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Valorie
Regular Member


Date Joined Nov 2004
Total Posts : 64
   Posted 8/14/2010 6:30 AM (GMT -7)   
Hello All-
 
I have been struggling with a flareup of my Crohns and IBS for a few months now. I have  a new GI who switched me to Lialda and that has helped a great deal with the pain and major D. My main problem now is that I have spasms whenever I eat and am on a very limited diet. I really am just living on protein shakes and instant breakfast mix. I am tired and cranky alot of the time due to the pain and hunger. I have tried Bentyl, Levsin and Pamine for the cramping and none of them have worked. I have seen one nutritionist and one dietician. The nutritionist basically told me that yes I had alot of food issues- (also allergic to soy, lactose intolerant, and have GERD). She thought i was doing a good a job as possible and i just needed to keep trying to find foods that didnt make me sick- pay her copay and have a nice day. So fast forward another month and am eating less foods so i decide to try a dietician this time hoping she can give me food plans and ideas. So I saw her yesterday and she wants me to go for LEAP food allergy testing. Now the testing is not allowed in NY so I would have go to another state for it- it is a blood test and then working with a dietician afterwards. The closest state is Ohio which is 5 hrs away- then it would be working with the dietician over the phone which my insurance wouldnt cover- they only cover face to face consultations. She pretty much said to me there wasnt much she could do for me and that i needed to do this testing instead as she feels my issues are primarily food related. I mentioned that I dont necessarily agree with that- I think it a combo and that i think sometimes it doesnt matter what i am eating- just that i am eating anything at all. I also said that i am surprised that i would have the fast reaction i do to an allergy- within a few bites my guts start churning. she admitted that was not typical for a food reaction. She then sighed and said she would work with me but it would be the equivalent of finding a needle in a haystack to find foods that i can eat and that i can do that on my own. The irony is that is the exact phrase the nutritionist used. So I am frustrated, disheartened and confused. I really dont think i want to spend more money and time on her when she clearly doesnt feel she can help me. I also dont want to turn away a possible solution to my illness and maybe an explanation for all my symptoms. Maybe the LEAP program could give me that but i also dont want to spend money i dont have on snake oil cures.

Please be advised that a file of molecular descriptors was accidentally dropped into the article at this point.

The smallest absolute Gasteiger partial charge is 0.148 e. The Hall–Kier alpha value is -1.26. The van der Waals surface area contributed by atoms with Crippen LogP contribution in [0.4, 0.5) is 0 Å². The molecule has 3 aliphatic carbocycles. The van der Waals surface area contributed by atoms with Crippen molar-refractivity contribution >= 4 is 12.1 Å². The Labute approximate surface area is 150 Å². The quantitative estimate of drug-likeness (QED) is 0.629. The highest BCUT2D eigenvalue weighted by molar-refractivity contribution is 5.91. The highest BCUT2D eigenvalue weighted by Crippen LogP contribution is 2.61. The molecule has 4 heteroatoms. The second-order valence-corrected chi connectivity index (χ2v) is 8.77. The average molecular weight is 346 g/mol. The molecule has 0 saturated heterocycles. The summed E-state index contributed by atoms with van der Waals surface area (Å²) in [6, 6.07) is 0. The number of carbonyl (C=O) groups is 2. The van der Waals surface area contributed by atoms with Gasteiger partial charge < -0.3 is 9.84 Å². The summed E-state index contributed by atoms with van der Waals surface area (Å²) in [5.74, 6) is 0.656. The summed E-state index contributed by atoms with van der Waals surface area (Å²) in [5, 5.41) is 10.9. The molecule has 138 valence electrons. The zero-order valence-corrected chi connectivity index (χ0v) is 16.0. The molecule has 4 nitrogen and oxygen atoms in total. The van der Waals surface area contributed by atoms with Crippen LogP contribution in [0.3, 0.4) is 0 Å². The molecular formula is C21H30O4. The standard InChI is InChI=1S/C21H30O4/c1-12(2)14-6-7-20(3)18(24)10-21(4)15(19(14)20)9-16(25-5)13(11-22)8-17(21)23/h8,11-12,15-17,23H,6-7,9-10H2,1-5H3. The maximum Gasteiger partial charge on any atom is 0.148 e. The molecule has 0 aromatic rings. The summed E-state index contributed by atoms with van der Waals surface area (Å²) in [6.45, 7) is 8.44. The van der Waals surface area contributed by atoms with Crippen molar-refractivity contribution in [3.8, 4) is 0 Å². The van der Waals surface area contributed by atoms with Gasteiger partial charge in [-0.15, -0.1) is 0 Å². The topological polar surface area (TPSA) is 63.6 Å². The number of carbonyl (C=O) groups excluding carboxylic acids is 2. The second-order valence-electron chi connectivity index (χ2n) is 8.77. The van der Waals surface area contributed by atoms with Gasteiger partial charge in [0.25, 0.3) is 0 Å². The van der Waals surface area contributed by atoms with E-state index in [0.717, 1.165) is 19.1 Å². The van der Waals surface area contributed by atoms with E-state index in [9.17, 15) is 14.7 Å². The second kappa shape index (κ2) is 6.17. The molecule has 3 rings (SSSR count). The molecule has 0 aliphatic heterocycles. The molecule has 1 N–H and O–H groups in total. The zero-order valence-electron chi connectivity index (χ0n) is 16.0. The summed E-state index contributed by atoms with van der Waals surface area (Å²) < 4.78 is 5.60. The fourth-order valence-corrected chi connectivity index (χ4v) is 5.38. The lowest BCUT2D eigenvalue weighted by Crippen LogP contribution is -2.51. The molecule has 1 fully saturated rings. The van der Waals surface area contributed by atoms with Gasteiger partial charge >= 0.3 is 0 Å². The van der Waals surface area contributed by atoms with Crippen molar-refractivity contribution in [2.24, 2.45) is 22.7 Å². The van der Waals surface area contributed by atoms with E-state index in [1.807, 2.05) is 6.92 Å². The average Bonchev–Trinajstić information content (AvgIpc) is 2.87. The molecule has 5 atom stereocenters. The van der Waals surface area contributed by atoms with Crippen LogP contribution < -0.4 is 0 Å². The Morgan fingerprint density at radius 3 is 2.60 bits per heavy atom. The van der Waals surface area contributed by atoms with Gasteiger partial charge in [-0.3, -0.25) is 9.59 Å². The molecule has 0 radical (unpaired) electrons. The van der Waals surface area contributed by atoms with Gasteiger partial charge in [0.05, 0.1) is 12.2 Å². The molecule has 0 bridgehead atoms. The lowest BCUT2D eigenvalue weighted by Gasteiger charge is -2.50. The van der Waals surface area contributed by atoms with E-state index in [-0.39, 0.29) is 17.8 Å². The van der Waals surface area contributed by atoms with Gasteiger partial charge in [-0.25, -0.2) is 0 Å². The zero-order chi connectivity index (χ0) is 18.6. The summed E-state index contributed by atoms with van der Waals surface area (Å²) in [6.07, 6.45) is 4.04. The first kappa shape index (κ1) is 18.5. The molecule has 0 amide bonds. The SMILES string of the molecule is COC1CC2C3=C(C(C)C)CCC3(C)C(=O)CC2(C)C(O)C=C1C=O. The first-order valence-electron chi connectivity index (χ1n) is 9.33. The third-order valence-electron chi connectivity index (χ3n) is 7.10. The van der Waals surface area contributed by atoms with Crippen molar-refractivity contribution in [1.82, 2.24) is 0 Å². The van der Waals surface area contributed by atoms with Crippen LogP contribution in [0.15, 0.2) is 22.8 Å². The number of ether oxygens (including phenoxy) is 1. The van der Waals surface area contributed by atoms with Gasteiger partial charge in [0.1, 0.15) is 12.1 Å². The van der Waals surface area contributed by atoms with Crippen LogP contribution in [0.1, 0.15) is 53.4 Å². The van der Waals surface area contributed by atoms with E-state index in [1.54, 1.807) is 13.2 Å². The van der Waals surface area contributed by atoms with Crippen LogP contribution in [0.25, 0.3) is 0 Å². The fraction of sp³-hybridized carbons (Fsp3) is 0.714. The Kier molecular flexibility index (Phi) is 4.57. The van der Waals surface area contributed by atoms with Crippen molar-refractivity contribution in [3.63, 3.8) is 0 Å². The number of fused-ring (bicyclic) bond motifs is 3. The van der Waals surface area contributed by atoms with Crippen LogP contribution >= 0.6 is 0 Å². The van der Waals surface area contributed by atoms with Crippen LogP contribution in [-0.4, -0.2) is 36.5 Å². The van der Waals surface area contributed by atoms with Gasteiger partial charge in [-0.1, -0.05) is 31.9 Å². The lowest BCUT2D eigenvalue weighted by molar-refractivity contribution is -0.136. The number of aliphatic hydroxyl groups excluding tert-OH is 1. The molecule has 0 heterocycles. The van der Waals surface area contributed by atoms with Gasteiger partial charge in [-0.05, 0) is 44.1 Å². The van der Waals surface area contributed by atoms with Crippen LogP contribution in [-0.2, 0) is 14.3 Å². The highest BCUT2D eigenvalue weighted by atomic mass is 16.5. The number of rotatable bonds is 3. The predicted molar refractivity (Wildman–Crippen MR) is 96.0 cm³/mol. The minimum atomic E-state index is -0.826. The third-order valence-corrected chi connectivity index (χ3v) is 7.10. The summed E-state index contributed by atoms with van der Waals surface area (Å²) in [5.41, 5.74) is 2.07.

So I guess to sum it up, I have two questions- has anyone had any experience with this LEAP program and any thoughts on diet? I am heartily sick of white bread, chicken, and protein shakes.. three months in it is getting old.
 
Thanks for listening.
Val

shawn12
Veteran Member


Date Joined Jul 2004
Total Posts : 1293